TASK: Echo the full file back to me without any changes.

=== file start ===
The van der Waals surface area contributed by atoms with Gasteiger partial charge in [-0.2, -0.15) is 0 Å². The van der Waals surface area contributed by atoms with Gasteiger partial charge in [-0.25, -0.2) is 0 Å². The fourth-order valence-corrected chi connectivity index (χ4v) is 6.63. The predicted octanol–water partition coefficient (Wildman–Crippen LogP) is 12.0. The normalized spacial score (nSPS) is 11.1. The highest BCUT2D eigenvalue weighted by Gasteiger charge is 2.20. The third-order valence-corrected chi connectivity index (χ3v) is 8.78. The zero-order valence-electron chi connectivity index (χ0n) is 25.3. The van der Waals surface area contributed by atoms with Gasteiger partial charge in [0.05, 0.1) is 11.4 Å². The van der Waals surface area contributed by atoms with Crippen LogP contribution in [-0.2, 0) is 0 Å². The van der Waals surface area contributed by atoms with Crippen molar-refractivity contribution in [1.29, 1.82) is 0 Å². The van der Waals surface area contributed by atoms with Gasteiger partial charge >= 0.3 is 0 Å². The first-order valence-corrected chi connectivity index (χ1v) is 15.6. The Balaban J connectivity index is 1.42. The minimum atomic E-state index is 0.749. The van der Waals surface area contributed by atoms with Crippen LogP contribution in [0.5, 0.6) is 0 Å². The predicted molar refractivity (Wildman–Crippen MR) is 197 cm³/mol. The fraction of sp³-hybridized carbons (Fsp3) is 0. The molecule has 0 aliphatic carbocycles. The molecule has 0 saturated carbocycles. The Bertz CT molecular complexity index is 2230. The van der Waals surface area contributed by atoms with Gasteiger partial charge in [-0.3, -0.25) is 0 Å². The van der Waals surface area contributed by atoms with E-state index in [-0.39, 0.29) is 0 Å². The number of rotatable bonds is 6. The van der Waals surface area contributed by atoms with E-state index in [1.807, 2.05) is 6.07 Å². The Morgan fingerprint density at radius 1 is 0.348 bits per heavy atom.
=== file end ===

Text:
The van der Waals surface area contributed by atoms with Gasteiger partial charge in [-0.2, -0.15) is 0 Å². The van der Waals surface area contributed by atoms with Gasteiger partial charge in [-0.25, -0.2) is 0 Å². The fourth-order valence-corrected chi connectivity index (χ4v) is 6.63. The predicted octanol–water partition coefficient (Wildman–Crippen LogP) is 12.0. The normalized spacial score (nSPS) is 11.1. The highest BCUT2D eigenvalue weighted by Gasteiger charge is 2.20. The third-order valence-corrected chi connectivity index (χ3v) is 8.78. The zero-order valence-electron chi connectivity index (χ0n) is 25.3. The van der Waals surface area contributed by atoms with Gasteiger partial charge in [0.05, 0.1) is 11.4 Å². The van der Waals surface area contributed by atoms with Crippen LogP contribution in [-0.2, 0) is 0 Å². The van der Waals surface area contributed by atoms with Crippen molar-refractivity contribution in [1.29, 1.82) is 0 Å². The van der Waals surface area contributed by atoms with Gasteiger partial charge >= 0.3 is 0 Å². The first-order valence-corrected chi connectivity index (χ1v) is 15.6. The Balaban J connectivity index is 1.42. The minimum atomic E-state index is 0.749. The van der Waals surface area contributed by atoms with Crippen LogP contribution in [0.5, 0.6) is 0 Å². The predicted molar refractivity (Wildman–Crippen MR) is 197 cm³/mol. The fraction of sp³-hybridized carbons (Fsp3) is 0. The molecule has 0 aliphatic carbocycles. The molecule has 0 saturated carbocycles. The Bertz CT molecular complexity index is 2230. The van der Waals surface area contributed by atoms with Gasteiger partial charge in [-0.3, -0.25) is 0 Å². The van der Waals surface area contributed by atoms with E-state index in [-0.39, 0.29) is 0 Å². The number of rotatable bonds is 6. The van der Waals surface area contributed by atoms with E-state index in [1.807, 2.05) is 6.07 Å². The Morgan fingerprint density at radius 1 is 0.348 bits per heavy atom.